China’s one-year interest-rate swaps are poised for their biggest monthly decline since 2008 on concern that a deepening European crisis will weaken an expansion in the world’s second-largest economy.
Premier Wen Jiabao said growth faces increasing downward pressure, the Hunan Daily reported yesterday, citing his speech in the southern Chinese province on May 25. Policy easing, including faster project approvals and central bank guidance for borrowing, may amount to additional credit of as much as 600 billion yuan ($94 billion), Deutsche Bank AG wrote in note yesterday.
“The yuan interest-rate swaps are lower on the back of the heightened European crisis and also uncertainty over China’s growth,” said Wee-Khoon Chong, a strategist at Societe Generale SA in Hong Kong. “Overall market sentiment is very fragile and it will need significant positive news to turn it around.”
The one-year swap rate, the fixed cost to receive the seven-day repurchase rate, slid 10 basis points to 2.465 percent at 9:31 a.m. in Shanghai, according to data compiled by Bloomberg. The rate fell 79 basis points this month, the most since November 2008.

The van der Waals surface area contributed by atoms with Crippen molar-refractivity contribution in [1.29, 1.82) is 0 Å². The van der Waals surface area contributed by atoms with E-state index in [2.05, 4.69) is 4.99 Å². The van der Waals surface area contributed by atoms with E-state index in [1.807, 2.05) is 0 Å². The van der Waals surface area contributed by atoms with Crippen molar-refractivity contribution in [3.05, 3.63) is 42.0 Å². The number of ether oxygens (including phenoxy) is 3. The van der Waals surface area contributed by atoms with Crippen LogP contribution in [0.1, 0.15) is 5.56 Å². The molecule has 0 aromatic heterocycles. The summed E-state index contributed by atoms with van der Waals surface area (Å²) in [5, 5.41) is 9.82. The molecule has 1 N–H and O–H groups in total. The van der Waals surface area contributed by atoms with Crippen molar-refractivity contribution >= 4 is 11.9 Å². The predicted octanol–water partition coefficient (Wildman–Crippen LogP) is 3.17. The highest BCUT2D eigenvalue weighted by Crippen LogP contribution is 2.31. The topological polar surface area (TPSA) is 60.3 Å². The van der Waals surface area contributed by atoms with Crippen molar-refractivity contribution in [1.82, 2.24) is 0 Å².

Exports increased 4.9 percent in April from a year earlier, the slowest pace in three months, while imports rose 0.3 percent, the customs bureau said on May 10. Industrial output increased 9.3 percent, the smallest gain since May 2009, a government report showed the following day. New-home prices in the eastern city of Wenzhou fell 12 percent, while prices in Beijing and Shanghai dropped 1 percent, according to official figures.
The People’s Bank of China will sell 30 billion yuan of 91- day repurchase agreements today, according to traders at primary dealers required to bid at the auctions. The monetary authority withdrew 78 billion yuan using open-market operations last week and 64 billion yuan in the five days ended May 18, following this month’s cut of lenders’ reserve requirements.
The seven-day repurchase rate, a gauge of funding availability in the financial system, decreased 24 basis points, or 0.24 percentage point, to 2.10 percent in Shanghai, according to a weighted average compiled by the National Interbank Funding Center. The rate slumped 167 basis points this month and touched 2 percent on May 24, the lowest level since April, 2011.
The yield on 3.51 percent government bonds due February 2022 declined four basis points today and 20 basis points this month to 3.34 percent.
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